WinAmp has been one of the most popular music players since it began
in 1997. With the users in place, who would not want to have a standalone
remote to control WinAmp?
I have wanted to build a WinAmp remote control for a long time now.
Several years ago I found a plugin that allowed the user to control the
basic functionality of WinAmp with a few pushbuttons over serial communications.
From that point I figured the next logical step was to provide feedback
to the user via an LCD. That is when the idea was born. I had neither
the time nor effort available until we were required to build something
for ECE 476. I approached Joe with the idea, and aside from him wanting
to build a self contained air hockey puck, he was all for the idea...
and the WinAmp Controller was born.
The WinAmp controller can be split into two basic pieces: the plugin
and the controller, which communicate serially.
The plugin is a way to hook into WinAmp. It is also known as a dynamic
linked library or dll. It is nothing more than a backend server waiting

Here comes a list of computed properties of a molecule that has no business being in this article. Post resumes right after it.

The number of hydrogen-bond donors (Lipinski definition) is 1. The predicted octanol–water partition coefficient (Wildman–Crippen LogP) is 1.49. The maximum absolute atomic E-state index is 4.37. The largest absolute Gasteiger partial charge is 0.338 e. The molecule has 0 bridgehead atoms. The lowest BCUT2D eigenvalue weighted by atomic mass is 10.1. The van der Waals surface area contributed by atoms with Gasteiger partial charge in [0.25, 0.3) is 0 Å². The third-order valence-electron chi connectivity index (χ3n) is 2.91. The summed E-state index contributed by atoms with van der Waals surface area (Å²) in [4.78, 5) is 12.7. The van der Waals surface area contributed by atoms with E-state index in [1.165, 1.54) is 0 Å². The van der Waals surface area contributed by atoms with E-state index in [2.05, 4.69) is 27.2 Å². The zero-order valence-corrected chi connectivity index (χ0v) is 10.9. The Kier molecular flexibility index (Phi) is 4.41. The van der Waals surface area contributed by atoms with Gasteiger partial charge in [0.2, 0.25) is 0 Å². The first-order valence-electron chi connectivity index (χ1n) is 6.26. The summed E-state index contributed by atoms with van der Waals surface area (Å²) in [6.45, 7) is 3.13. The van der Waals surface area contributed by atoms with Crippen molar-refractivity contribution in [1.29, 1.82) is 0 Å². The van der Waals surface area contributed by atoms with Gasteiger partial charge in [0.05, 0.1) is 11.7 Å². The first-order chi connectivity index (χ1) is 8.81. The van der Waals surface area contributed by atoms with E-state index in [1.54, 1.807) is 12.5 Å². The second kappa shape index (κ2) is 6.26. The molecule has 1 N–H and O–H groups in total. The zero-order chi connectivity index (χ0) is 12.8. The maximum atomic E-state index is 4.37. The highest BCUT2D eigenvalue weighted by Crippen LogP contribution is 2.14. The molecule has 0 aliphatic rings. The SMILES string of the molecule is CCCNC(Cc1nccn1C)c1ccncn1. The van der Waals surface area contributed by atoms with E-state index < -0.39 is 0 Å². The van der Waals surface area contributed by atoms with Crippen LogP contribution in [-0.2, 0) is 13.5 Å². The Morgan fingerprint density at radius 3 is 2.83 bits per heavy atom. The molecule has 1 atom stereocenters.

on requests via the com port. When a request is received (a byte comes
in on the receive line), the data is translated and the request is serviced
either by sending a command to WinAmp, or returning some data regarding
The controller provides the interface for the user, consisting of eight
buttons and an LCD. The hardware runs on a 16.0 MHz Atmel Mega 32 microcontroller.
As a first step we wrote an external application to control WinAamp. The
drawbacks of this implementation were lack of overall control of WinAmp,
and the application had to be started separate from, and after WinAmp
had started. The external application limited the control to simply play,
pause, stop, volume, and track changes.
Since our goal was to provide the user with a more powerful interface,
including viewing current song information and the entire playlist, we
had to develop a plugin. Now we have total control of WinAmp’s API
and the plugin loads when WinAmp is started.